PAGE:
Here’s what’s happening Tuesday with the pandemic in the U.S.:
THREE THINGS TO KNOW TODAY
— January is beginning as a grim month as the coronavirus resurges and reshapes itself from Britain to Japan to California. It’s filling hospitals anew and shutting down livelihoods as governments impose new lockdowns to keep people apart.
Mexico City hospitals hold more virus patients than they ever have. Germany reported one of its highest daily death tolls to date Tuesday. Even virus success story Thailand is fighting an unexpected wave of infections. Doctors are facing or bracing for rising numbers of COVID-19 patients after end-of-year holiday gatherings. And more and more countries are reporting cases of a new, more contagious variant of the virus that has already rampaged across Britain.
— Distribution hiccups and logistical challenges have in California. Gov. Gavin Newsom said the pace is “not good enough." Only about 1% of California’s 40 million residents have been vaccinated. About 454,000 doses of the vaccine have been administered — just a quarter of the 1.3 million doses the state has received so far. The state’s death toll on Monday topped 26,500 and confirmed cases neared 2.4 million since the pandemic began. California’s hospitals are swamped with more than 22,000 COVID-19 patients.
— Rhode Island emerged as a last month, briefly posting the highest rate of new cases in the country. The nation’s smallest state has not experienced the number of deaths seen in more populous states. But experts say Rhode Island’s experience offers lessons for other states wrestling with the same factors, including high population density, an aging population and many nursing homes, plus poverty and an economy that relies on low-wage workers who cannot work from home.
THE NUMBERS: According to data through Jan. 4 from Johns Hopkins University, the seven-day rolling average for daily new deaths in the U.S. rose over the past two weeks from 2,655.3 on Dec. 21 to 2,664.9 on Jan. 4.
DEATH TOLL: The number of COVID-19-related deaths in the U.S. stands at 353,628.
QUOTABLE: “We are in a race to prevent infections, bring cases down, protect health systems and save lives while rolling out two highly effective and safe vaccines to high-risk populations. This is not easy. These are the hard miles.” — World Health Organization Director-General Tedros Adhanom Ghebreyesus.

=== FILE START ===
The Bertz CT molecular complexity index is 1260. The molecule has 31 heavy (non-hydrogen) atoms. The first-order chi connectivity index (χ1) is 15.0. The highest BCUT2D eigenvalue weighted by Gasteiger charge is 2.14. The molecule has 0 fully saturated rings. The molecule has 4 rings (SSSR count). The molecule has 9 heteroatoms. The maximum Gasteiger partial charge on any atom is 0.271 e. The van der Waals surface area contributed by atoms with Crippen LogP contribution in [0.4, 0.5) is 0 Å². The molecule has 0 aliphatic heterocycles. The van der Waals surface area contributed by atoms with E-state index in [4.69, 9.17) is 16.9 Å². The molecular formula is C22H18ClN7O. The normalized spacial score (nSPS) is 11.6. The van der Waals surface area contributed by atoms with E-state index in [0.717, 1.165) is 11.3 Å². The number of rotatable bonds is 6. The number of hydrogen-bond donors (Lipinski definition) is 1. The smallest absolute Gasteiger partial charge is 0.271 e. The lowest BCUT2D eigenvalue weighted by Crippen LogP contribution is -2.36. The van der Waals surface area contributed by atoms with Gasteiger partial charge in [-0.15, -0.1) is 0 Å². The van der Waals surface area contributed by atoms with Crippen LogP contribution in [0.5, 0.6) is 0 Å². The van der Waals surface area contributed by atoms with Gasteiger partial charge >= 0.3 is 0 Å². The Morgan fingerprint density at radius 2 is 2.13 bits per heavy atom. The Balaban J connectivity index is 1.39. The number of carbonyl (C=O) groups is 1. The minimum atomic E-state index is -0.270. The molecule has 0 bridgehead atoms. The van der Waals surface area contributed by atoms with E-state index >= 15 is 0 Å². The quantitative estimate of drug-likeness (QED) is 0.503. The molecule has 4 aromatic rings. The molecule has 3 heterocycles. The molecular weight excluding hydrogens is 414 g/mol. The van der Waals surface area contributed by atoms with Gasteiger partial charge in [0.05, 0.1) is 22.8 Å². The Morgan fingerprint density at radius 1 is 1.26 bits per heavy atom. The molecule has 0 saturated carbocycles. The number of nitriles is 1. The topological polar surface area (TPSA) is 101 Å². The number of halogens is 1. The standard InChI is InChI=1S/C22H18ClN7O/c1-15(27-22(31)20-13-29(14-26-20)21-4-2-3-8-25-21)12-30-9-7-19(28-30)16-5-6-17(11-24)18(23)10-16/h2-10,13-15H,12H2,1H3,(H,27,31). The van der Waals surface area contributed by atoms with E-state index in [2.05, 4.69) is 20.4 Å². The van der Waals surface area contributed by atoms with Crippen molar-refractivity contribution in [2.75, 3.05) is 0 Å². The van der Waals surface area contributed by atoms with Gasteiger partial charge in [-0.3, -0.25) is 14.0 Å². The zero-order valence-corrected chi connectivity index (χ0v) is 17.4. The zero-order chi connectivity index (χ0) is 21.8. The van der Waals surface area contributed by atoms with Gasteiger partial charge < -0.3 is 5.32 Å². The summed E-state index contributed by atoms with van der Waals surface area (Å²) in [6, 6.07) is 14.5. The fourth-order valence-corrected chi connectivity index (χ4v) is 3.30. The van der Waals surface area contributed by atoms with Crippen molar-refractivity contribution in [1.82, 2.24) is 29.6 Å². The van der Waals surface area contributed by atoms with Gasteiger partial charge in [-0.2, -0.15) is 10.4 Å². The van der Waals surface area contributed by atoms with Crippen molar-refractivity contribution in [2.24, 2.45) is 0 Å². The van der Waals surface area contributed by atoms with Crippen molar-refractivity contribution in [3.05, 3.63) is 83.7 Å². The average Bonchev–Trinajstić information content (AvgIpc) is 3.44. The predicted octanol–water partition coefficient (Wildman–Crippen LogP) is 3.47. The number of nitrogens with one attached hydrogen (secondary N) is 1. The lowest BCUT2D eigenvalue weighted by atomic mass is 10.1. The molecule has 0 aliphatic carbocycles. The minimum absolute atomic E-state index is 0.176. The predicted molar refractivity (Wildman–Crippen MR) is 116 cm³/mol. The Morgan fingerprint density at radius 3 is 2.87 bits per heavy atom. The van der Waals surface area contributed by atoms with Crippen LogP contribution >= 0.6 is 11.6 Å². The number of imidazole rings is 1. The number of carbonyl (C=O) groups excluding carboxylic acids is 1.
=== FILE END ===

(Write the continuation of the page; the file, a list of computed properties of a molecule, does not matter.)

ICYMI: If you’ve already had the coronavirus, it’s possible but such cases seem to be rare. Some reinfections have been confirmed, but two new studies suggest that would be unusual for at least several months and maybe longer. In one study of people in the U.S., only 0.3% of people who had been infected tested positive for the virus over the next several months. A similarly low rate of reinfections was found in a study of health workers in the U.K. The findings bode well for current COVID-19 vaccines, which trigger the kind of immune responses that the studies found protective.
ON THE HORIZON: Dozens of residents in an impoverished are staying fed thanks to the efforts of a woman whose generous acts have sparked widespread giving. Since August, Sherina Jones has been feeding the hungry through free community refrigerators. When word got out that one of the refrigerators was stolen just before Thanksgiving, donations began flooding in. Residents in a neighborhood where people can barely pay their rent came forward to all give a little something that ended up being quite a lot. A former classmate of Jones' bought two fridges, and a local pastor donated another. Other people contributed enough money so that Jones was able to give Christmas presents to 400 families.
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